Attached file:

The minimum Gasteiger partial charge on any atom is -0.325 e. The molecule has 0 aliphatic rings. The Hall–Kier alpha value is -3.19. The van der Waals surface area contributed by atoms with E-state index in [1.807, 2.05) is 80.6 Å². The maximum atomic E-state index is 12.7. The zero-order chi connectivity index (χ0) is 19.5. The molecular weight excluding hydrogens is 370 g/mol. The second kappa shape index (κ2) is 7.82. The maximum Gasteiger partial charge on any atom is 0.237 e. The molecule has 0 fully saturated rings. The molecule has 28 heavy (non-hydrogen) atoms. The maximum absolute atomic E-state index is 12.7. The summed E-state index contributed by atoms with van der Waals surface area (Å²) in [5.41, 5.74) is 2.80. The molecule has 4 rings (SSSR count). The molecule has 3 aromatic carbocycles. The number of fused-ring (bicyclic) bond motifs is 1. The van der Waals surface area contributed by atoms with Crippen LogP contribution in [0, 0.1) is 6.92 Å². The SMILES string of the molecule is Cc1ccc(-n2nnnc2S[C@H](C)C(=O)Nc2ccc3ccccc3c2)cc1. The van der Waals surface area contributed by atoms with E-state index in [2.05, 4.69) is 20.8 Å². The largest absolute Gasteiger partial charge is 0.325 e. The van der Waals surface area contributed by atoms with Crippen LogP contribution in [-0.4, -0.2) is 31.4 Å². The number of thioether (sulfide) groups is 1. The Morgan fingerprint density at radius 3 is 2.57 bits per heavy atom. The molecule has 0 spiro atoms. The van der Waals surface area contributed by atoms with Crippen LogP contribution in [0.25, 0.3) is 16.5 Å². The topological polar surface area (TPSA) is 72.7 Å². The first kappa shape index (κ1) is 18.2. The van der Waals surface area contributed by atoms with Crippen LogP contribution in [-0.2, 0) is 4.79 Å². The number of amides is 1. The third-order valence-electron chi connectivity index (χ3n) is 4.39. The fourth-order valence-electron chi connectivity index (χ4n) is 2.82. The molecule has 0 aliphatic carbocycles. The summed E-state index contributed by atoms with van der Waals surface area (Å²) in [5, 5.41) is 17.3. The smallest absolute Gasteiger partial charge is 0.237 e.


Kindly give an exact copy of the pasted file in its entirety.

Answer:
The minimum Gasteiger partial charge on any atom is -0.325 e. The molecule has 0 aliphatic rings. The Hall–Kier alpha value is -3.19. The van der Waals surface area contributed by atoms with E-state index in [1.807, 2.05) is 80.6 Å². The maximum atomic E-state index is 12.7. The zero-order chi connectivity index (χ0) is 19.5. The molecular weight excluding hydrogens is 370 g/mol. The second kappa shape index (κ2) is 7.82. The maximum Gasteiger partial charge on any atom is 0.237 e. The molecule has 0 fully saturated rings. The molecule has 28 heavy (non-hydrogen) atoms. The maximum absolute atomic E-state index is 12.7. The summed E-state index contributed by atoms with van der Waals surface area (Å²) in [5.41, 5.74) is 2.80. The molecule has 4 rings (SSSR count). The molecule has 3 aromatic carbocycles. The number of fused-ring (bicyclic) bond motifs is 1. The van der Waals surface area contributed by atoms with Crippen LogP contribution in [0, 0.1) is 6.92 Å². The SMILES string of the molecule is Cc1ccc(-n2nnnc2S[C@H](C)C(=O)Nc2ccc3ccccc3c2)cc1. The van der Waals surface area contributed by atoms with E-state index in [2.05, 4.69) is 20.8 Å². The largest absolute Gasteiger partial charge is 0.325 e. The van der Waals surface area contributed by atoms with Crippen LogP contribution in [-0.4, -0.2) is 31.4 Å². The number of thioether (sulfide) groups is 1. The Morgan fingerprint density at radius 3 is 2.57 bits per heavy atom. The molecule has 0 spiro atoms. The van der Waals surface area contributed by atoms with Crippen LogP contribution in [0.25, 0.3) is 16.5 Å². The topological polar surface area (TPSA) is 72.7 Å². The first kappa shape index (κ1) is 18.2. The van der Waals surface area contributed by atoms with Crippen LogP contribution in [-0.2, 0) is 4.79 Å². The number of amides is 1. The third-order valence-electron chi connectivity index (χ3n) is 4.39. The fourth-order valence-electron chi connectivity index (χ4n) is 2.82. The molecule has 0 aliphatic carbocycles. The summed E-state index contributed by atoms with van der Waals surface area (Å²) in [5, 5.41) is 17.3. The smallest absolute Gasteiger partial charge is 0.237 e.